A burgeoning ROI in Berlin: A Tranio client’s experience with residential real estate in Germany
Within the course of three years, one Tranio client experienced an inspiring uptick in the yields of his Berlin real estate investment. Between 2018 and 2020, the market value increased by 28%, and the property began to turn a profit immediately after its commissioning. Meanwhile, with each passing year, the rental rate grew at a rate 2.3 times faster than market real estate prices.
An investment in their daughter’s future
Tranio’s clients were a family that wished to buy an apartment in Berlin for their daughter, Marina, who was studying at Berlin’s Humboldt University. The family was not yet sure whether Marina would opt to stay in Berlin after graduation, but they were optimistic that housing prices in Berlin would continue to climb, and that the apartment would generate profits regardless of the duration of her stay.
To get the process started, Marina’s parents opened a German bank account, and deposited into it the budgeted real estate purchase price. It bears noting that the total estimate included not only the cost of the property, but also broker and notary fees, as well as property transfer taxes. In Germany, it is often a safe bet to set aside an extra 10% of the sale price to cover these costs.
The family was not rushed in choosing the right apartment as Marina had been living on campus at that point. This was good as the clients were particular with their preferences, wishing to find a new apartment of at least 60 sq.m with a balcony, and they did not wish to purchase a ground-floor unit. Marina already knew the city well and preferred Berlin’s central districts of Charlottenburg, Prenzlauer Berg and Mitte for their solid infrastructure and beautiful parks.
Finding new housing in the centre of Berlin is quite an undertaking, and demand for housing exceeds supply: Berlin has ranked first or second for European metropolitan property investments in PwC’s Emerging Trends in Real Estate report since 2016.
Selecting a unit in a planned development in Mitte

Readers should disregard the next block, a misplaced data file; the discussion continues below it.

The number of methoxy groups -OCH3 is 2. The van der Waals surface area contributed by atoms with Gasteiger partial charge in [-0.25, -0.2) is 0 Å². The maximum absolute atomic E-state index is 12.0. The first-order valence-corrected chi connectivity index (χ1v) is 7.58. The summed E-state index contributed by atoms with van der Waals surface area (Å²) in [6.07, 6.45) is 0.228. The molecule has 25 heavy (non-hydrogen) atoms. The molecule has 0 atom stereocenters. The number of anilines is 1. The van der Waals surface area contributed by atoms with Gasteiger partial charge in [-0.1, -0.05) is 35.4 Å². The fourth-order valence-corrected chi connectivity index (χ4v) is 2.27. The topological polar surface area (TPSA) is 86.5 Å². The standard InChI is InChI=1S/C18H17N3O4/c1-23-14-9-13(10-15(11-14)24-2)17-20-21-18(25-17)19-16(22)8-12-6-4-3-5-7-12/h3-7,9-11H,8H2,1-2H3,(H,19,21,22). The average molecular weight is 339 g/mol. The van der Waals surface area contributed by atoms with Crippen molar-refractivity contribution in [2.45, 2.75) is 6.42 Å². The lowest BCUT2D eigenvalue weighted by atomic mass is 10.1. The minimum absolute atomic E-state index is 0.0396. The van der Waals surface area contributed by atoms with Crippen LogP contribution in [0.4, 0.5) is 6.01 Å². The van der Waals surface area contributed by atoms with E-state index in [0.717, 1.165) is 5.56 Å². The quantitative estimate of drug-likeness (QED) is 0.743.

Tranio scoured the market for apartments that fit the bill, and came up with several promising options to present to the clients. Two months into the process, units went up for sale in a new residential complex in the Mitte borough, between Potsdamer Platz and Alexanderplatz, which was set to be commissioned in 2020.
Not only did the project feature units that fit the clients’ demands perfectly; the developer also happened to be a trusted partner of Tranio’s, which has built over 1,000,000 sq.m in Berlin, Hamburg, Munich and other major German cities since 1991.
The residential complex in Mitte comprises 557 apartments in 12 six-story buildings, an underground car park and an exclusive, verdant courtyard for the residents. The property is located near two U-Bahn stations and a primary school, with two city parks and the Spree River nearby.
Marina selected an apartment measuring 71 sq.m for 479,000 euros. With the help of Tranio real estate and legal consultants, the parents purchased the property in Marina’s name, and set up a payment structure under the purchase and sale agreement whereby the payments would come in instalments based on the completion of each phase of construction, so as to protect the investment from development risks. The first payment — 30% — was made in 2018 once the earthwork had been completed, while the last 5% was paid in 2020, following the completion of facade work and the commissioning.
The yield quickly gathers steam
The complex was constructed on schedule, at which point Marina acquired a furnished apartment with designer interiors. She opted to rent the property out at that point, rather than moving in herself, and found a renter immediately.
We helped Marina come up with a lease agreement for 6- to 12-month rental periods — a rental term that is common in Berlin due to the number of students and business travellers who come to the city for temporary stays. The fact that the apartment came furnished and that the rental cost included utilities, and that medium-term leases involve less red tape than long-term leases, all ensure ongoing interest in properties such as this one.
Meanwhile, Marina also stood to benefit from a mid-term lease agreement: first, this provides her with flexibility in case she decides eventually to reside in the flat herself. Second, it is considerably simpler under German law to periodically increase rental rates on medium-term arrangements. Likewise, it’s easier to evict a problematic tenant from a medium-term lease than from a long-term one.
Given rental trends and the housing shortage in Berlin, new tenants in Central Berlin can be found quickly, ensuring apartments rarely stay vacant for long. The government estimates that some 200,000 units would be needed to quell the housing shortage in the city. Mid-term lease demand tends to stay steady or increase each year given Berlin's popularity among students and business travellers as 50,000 new residents move to Berlin annually.
A management company is responsible for finding tenants, managing tenant relations, facilitating utility payments, and maintaining the property, simplifying matters for Marina.
And it has paid off handsomely; her apartment generated a 3% yield net of the utilities, management, insurance and tax costs in the first year of lease.
Increasing returns on apartments
The prices of the new developments in Mitte increased by an average of 28% between Q4 2018 and Q4 2021, as a result of which Marina’s apartment is now valued at upwards of 600,000 euros. Rental rates in Mitte are climbing even more quickly than the real estate prices: according to Guthmann, new apartment rental rates increased by 64% during the same period.
Furnished apartments in the new development project in Köpenick, Berlin